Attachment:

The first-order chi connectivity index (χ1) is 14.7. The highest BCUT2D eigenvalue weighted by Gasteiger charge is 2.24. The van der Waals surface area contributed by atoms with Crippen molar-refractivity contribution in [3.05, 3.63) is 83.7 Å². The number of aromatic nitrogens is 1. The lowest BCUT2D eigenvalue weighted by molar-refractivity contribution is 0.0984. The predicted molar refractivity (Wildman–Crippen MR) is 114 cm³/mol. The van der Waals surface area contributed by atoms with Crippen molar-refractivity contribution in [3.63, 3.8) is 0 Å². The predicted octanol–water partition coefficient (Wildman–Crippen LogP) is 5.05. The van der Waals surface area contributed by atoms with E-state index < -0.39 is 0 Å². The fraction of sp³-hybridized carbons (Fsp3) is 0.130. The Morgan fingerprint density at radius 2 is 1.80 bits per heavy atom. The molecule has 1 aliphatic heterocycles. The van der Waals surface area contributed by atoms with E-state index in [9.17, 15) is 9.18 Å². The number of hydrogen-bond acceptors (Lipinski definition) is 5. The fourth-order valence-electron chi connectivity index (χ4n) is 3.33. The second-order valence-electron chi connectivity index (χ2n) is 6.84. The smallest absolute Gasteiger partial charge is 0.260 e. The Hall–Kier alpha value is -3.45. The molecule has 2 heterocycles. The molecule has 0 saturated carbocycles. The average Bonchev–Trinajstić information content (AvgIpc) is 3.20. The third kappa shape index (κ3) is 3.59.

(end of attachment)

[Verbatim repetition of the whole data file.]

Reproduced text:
The first-order chi connectivity index (χ1) is 14.7. The highest BCUT2D eigenvalue weighted by Gasteiger charge is 2.24. The van der Waals surface area contributed by atoms with Crippen molar-refractivity contribution in [3.05, 3.63) is 83.7 Å². The number of aromatic nitrogens is 1. The lowest BCUT2D eigenvalue weighted by molar-refractivity contribution is 0.0984. The predicted molar refractivity (Wildman–Crippen MR) is 114 cm³/mol. The van der Waals surface area contributed by atoms with Crippen molar-refractivity contribution in [3.63, 3.8) is 0 Å². The predicted octanol–water partition coefficient (Wildman–Crippen LogP) is 5.05. The van der Waals surface area contributed by atoms with E-state index < -0.39 is 0 Å². The fraction of sp³-hybridized carbons (Fsp3) is 0.130. The Morgan fingerprint density at radius 2 is 1.80 bits per heavy atom. The molecule has 1 aliphatic heterocycles. The van der Waals surface area contributed by atoms with E-state index in [9.17, 15) is 9.18 Å². The number of hydrogen-bond acceptors (Lipinski definition) is 5. The fourth-order valence-electron chi connectivity index (χ4n) is 3.33. The second-order valence-electron chi connectivity index (χ2n) is 6.84. The smallest absolute Gasteiger partial charge is 0.260 e. The Hall–Kier alpha value is -3.45. The molecule has 2 heterocycles. The molecule has 0 saturated carbocycles. The average Bonchev–Trinajstić information content (AvgIpc) is 3.20. The third kappa shape index (κ3) is 3.59.